The Watchmaker is a character who’s just, well, there. No further explanation thought necessary.

It’s difficult to determine whether Lorraine makes actual progress; the meager plot elements in Johnstad’s script are little more than vague filler in between Theron’s wildly aggressive fight scenes. Leitch and stunt director Sam Hargrave choreograph these melees with a distinct nod toward Jackie Chan, as Lorraine resourcefully battles her opponents with a variety of “found” objects (love the sequence with the fire hose).

The resulting skirmishes gain additional oomph from editor Elísabet Ronaldsdóttir, but it’s important to note that they’re not built solely via staccato cutting; Leitch “holds” on the action scenes for extended periods, granting a suspenseful intensity akin to the mano a mano melees in the Jason Bourne series.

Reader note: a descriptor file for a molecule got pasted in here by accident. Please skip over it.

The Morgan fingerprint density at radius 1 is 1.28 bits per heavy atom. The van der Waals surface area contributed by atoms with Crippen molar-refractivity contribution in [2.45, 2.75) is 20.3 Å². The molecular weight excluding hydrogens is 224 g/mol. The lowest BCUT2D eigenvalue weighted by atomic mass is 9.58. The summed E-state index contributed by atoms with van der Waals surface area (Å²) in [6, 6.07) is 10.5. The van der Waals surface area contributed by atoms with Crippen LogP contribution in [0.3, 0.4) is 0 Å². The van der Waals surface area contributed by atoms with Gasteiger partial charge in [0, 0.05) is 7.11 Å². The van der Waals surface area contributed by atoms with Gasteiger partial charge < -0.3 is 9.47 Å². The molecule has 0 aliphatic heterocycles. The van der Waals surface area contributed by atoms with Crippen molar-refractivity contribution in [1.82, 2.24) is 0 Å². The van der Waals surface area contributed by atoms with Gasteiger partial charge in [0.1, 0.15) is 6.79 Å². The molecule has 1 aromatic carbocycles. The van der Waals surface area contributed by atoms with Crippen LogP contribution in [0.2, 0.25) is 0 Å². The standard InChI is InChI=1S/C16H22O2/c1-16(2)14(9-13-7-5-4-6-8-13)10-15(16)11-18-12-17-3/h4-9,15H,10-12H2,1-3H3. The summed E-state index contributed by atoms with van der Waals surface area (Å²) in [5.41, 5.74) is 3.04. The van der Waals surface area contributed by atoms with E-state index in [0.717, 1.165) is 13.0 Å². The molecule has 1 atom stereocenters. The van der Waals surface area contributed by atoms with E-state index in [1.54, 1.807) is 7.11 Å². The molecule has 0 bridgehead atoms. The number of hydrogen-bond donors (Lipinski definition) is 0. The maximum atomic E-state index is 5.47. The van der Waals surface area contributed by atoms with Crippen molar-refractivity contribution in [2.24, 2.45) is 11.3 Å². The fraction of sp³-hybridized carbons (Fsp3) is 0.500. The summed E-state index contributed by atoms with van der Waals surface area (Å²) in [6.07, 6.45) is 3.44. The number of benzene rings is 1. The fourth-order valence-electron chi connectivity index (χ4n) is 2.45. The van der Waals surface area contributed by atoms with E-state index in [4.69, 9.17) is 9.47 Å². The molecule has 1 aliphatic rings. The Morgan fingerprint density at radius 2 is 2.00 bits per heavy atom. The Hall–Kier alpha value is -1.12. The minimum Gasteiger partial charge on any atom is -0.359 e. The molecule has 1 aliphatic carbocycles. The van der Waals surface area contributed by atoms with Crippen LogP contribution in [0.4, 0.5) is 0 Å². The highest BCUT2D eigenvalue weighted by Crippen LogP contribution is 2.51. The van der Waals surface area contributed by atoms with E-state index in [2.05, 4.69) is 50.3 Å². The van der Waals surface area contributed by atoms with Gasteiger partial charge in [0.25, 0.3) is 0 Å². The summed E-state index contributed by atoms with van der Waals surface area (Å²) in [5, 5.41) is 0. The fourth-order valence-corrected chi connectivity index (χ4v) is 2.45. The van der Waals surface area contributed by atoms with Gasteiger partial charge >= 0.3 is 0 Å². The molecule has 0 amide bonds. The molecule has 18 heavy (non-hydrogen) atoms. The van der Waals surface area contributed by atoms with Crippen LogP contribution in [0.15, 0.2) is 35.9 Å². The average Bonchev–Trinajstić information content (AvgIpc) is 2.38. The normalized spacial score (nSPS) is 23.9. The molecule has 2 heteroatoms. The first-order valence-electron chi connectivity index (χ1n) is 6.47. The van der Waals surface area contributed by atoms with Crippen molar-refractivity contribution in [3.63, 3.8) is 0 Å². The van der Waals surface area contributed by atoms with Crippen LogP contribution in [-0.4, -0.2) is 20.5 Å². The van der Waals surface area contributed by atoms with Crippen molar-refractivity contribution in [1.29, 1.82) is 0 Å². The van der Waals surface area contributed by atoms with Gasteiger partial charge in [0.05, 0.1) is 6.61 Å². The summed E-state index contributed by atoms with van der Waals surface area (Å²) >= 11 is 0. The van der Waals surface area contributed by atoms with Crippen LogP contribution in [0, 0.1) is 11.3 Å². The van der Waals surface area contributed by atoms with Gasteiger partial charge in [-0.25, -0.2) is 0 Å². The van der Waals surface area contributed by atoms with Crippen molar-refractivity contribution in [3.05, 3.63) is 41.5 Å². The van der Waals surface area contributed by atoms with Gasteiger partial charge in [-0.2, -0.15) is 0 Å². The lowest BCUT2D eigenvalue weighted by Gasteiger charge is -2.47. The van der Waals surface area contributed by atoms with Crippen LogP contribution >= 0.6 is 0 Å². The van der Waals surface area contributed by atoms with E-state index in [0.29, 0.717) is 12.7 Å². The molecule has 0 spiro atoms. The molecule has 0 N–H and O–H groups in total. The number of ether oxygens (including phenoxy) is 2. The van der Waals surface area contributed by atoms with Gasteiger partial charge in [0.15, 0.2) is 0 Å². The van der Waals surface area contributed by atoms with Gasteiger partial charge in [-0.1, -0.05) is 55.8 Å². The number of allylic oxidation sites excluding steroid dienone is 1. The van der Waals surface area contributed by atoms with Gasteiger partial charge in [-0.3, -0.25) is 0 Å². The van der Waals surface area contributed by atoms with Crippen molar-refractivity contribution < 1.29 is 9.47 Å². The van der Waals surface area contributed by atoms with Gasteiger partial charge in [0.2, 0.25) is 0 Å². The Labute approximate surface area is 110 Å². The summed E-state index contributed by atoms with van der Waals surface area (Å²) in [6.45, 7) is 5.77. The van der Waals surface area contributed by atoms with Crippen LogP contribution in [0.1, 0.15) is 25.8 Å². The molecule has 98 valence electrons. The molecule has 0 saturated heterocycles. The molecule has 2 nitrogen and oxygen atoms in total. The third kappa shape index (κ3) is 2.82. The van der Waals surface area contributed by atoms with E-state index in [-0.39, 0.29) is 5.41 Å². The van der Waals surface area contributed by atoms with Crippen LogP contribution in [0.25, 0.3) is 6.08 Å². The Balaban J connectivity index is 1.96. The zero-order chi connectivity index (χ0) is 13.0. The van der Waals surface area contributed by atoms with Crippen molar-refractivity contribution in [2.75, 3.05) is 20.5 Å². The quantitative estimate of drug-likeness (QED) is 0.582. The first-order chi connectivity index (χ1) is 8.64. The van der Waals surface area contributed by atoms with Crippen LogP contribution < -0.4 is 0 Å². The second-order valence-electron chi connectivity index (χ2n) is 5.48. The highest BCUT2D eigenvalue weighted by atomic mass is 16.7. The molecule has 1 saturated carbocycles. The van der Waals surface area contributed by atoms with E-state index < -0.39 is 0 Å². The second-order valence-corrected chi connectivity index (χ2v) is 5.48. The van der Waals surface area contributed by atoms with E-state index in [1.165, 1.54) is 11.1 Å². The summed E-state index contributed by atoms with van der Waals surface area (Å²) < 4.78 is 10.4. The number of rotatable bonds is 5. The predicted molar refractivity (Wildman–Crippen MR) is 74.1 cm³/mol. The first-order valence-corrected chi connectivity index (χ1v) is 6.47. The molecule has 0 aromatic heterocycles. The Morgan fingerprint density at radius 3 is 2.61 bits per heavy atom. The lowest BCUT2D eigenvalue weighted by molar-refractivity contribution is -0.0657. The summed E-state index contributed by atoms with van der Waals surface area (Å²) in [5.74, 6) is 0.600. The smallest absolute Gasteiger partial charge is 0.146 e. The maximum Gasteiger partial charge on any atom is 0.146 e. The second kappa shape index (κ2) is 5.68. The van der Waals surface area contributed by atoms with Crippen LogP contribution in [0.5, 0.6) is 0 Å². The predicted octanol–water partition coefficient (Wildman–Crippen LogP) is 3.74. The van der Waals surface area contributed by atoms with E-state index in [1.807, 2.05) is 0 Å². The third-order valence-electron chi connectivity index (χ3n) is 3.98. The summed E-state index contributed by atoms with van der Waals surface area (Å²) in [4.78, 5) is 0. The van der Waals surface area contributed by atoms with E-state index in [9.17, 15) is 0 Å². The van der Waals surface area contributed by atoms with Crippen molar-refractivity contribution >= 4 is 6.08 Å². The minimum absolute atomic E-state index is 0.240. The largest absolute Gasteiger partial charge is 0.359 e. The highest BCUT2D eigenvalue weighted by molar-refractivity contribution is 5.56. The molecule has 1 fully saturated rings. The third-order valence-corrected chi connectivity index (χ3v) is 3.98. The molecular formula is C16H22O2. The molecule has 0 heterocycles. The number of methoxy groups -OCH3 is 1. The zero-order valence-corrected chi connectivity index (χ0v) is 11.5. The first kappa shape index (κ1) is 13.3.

But there’s such a thing as too much, and — Theron’s athletic physicality notwithstanding — the results grow redundant and tiresome long before we reach the third act, which is just more of the same (as was the case with both John Wick entries). The overly embroidered depravity doesn’t help.

Ultimately, Leitch just can’t get out of his own way, when it comes to telling this story ... not that Johnstad’s script offers much of a story to tell. You’re much better off seeking the Johnston/Hart graphic novel.